Traveling domestically or abroad and importing horses from afar is part and parcel of a professional rider’s life. Figuring out how best to protect him or herself from the additional risks that accompany that reality is a big challenge. In this article, top riders tell how they insure their own and their clients’ horses and provide a few tips for those with more common insurance requirements.
No matter the circumstances, the pros I spoke with all recommended the basics: Be confident in your insurance agent and the company he or she represents and take time to fully understand what the proposed policy will and will not cover in various situations.
As the show season winds down each fall, Amy Ebeling turns her attention to the annual renewal of equine insurance policies for the horses at The Acres, the Moorpark, California, training base for her and her husband, Olympian Jan Ebeling. It’s a big task involving some valuable horses, including Jan’s 2012 Olympic Games mount, Rafalca, and Rassolini, the 10-year-old World Equestrian Games hopeful purchased this past spring.
The Acres insures most of its horses with mortality policies plus additional major medical and accidental loss-of-use coverage. “Accidental” loss of use differs from “full” loss of use in that it covers incidents that occur from an external, accidental and sudden incident, Amy explains: a trailering accident or a misstep in the arena, for example. It does not cover wear and tear injuries.
Loss-of-use insurance comes into play if a horse is permanently unable to do his job. So it’s critical that a horse’s job description is carefully spelled out when applying for and buying such coverage. “It’s important to designate the use of the horse as a dressage competition horse,” Amy notes. “Otherwise, there could be confusion with an insurance company being able to say that the horse, if it’s a mare or stallion, could be used for breeding.”
The Ebelings extend the policies to cover Jan’s horses when they are in transit to and from and competing outside the United States and Canada. The additional cost for protection while outside the policy’s normal territory is a percentage—between .25 and .5 percent—of the horse’s agreed-upon value. It’s expensive, Amy acknowledges, but worth it for the peace of mind and the financial protection.
When Rafalca first won a USEF travel grant in 2007 she injured herself after an awkward move while training in Germany. “She jumped straight up and came down on all four legs,” Amy recounts. “The next morning, she could not walk from her stall to the grooming area.”
The mare had fractured a tiny bone in her upper leg, a painful but fortunately minor injury that healed relatively fast. The major medical policy covered veterinary care, lay-up and rehab costs incurred during her roughly 60-day return to form.
To control costs somewhat, The Acres typically insures its horses for something less than their full market value. They “self-insure” by setting aside funds to handle any gaps in what their insurance policies provide.
Grand Prix competitor and trainer Caroline Roffman maintains mortality and major medical policies on her show horses, including her Grand Prix veteran Sagacious HF and her new entry, Her Highness O. Caroline carries extensions to cover out-of-territory travel and competition, as she did to and through Europe last summer on her tour that included the Aachen CDI Under-25 Freestyle (in which she finished second).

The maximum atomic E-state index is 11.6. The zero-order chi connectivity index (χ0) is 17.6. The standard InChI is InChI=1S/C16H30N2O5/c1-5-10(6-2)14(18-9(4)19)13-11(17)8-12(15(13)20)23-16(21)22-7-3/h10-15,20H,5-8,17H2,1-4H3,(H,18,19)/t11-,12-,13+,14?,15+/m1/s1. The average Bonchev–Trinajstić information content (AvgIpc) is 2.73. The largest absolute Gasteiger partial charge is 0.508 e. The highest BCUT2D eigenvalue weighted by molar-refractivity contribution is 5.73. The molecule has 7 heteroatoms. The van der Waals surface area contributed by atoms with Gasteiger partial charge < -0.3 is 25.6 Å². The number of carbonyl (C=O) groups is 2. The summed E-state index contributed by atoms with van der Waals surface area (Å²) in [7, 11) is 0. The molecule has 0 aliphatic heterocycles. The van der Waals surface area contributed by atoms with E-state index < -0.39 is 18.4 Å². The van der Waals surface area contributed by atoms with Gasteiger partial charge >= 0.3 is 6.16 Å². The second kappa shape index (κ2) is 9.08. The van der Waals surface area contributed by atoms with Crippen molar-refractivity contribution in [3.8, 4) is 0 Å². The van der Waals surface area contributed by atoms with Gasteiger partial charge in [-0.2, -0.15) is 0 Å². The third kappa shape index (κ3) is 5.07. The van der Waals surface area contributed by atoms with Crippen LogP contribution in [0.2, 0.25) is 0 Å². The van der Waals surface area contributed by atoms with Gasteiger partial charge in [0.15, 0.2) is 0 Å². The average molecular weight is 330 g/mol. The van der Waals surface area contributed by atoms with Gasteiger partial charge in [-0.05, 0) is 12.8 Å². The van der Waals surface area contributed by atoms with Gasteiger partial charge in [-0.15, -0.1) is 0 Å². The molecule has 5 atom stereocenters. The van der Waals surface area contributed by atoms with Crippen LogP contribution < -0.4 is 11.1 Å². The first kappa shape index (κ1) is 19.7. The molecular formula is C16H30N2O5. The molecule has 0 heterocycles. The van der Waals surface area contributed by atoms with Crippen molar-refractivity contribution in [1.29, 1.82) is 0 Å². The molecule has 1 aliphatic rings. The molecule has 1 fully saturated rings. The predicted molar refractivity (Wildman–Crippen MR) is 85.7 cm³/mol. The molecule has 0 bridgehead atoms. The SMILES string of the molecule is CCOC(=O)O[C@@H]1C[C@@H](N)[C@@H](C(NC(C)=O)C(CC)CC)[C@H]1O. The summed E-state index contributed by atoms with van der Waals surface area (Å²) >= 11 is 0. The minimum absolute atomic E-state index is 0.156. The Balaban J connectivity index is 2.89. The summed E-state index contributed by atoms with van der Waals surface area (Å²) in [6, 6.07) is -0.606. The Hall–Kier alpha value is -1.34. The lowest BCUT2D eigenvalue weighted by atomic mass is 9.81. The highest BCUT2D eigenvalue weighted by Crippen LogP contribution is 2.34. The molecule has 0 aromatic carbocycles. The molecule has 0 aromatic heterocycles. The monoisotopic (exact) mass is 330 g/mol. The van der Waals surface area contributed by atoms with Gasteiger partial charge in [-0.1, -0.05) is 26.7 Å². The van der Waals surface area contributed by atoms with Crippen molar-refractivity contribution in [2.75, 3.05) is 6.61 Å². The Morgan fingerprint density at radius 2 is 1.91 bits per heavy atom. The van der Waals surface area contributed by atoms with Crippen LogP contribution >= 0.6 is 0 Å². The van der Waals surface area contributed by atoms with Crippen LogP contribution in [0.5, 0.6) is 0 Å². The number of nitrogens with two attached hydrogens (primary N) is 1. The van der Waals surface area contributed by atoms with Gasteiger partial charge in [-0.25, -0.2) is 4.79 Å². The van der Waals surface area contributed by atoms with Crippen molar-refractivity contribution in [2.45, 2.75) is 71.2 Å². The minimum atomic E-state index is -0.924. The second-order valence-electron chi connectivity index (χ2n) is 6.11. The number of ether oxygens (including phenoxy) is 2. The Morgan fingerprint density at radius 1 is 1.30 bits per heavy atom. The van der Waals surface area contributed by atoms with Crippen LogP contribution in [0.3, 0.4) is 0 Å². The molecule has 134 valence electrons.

“It was so comforting to know that in the stressful time of shipping the horses were covered,” Caroline says. She avoids loss-of-use insurance and advises those who choose it to read their policies carefully. “What happens if you have a $100,000 FEI horse that is no longer able to perform at FEI levels because of a career-ending injury but perhaps could do the lower levels? Then what?”
Caroline recommends that her clients at Lionshare Dressage in Palm Beach Point, Florida, secure coverage for their horses “from the moment of purchase. And especially so when the horse has a long trip ahead of him, be it across the country or the world.”
Grand Prix competitor Catherine Haddad-Staller spent 20 years in Germany before returning to the United States in 2012, when she established stables in Oldwick, New Jersey, and Wellington, Florida. She adds liability insurance when showing in Europe. “European venues—shows, riding stables, et cetera—require that your horse be insured for liability in case he causes damage to people or property.”
Cindi Wylie’s belief in the importance of insuring horses in transit has been validated on numerous occasions. “We had two horses loaded onto a plane and then unloaded due to the eruption of the volcano in Iceland,” recounts the Grand Prix rider and trainer based at Quarterline Dressage at Rosebrook Farm in Georgetown, Massachussets. “While our horses’ welfare is always first and foremost, our investors had a significant amount invested in those two. The horses were stuck in transit for almost two weeks, and it was a relief to know our investors were covered.”
It cost $125 per horse per trip for that in-transit coverage and was more than worth it. And, happily, both horses made it out just fine.
No matter where her horses are, insurance has been a wise decision for Cindi. “We had one medical issue with one horse that would have cost us $11,000, but the costs were covered by medical insurance in the end.
“Owning top dressage horses is not an inexpensive proposition,” she continues. “But knowing your investment is secure and that large medical bills will be covered helps take some of the angst out of it. The big key is having an insurance agent, vet and company that know horses and are realistic about the coverage.”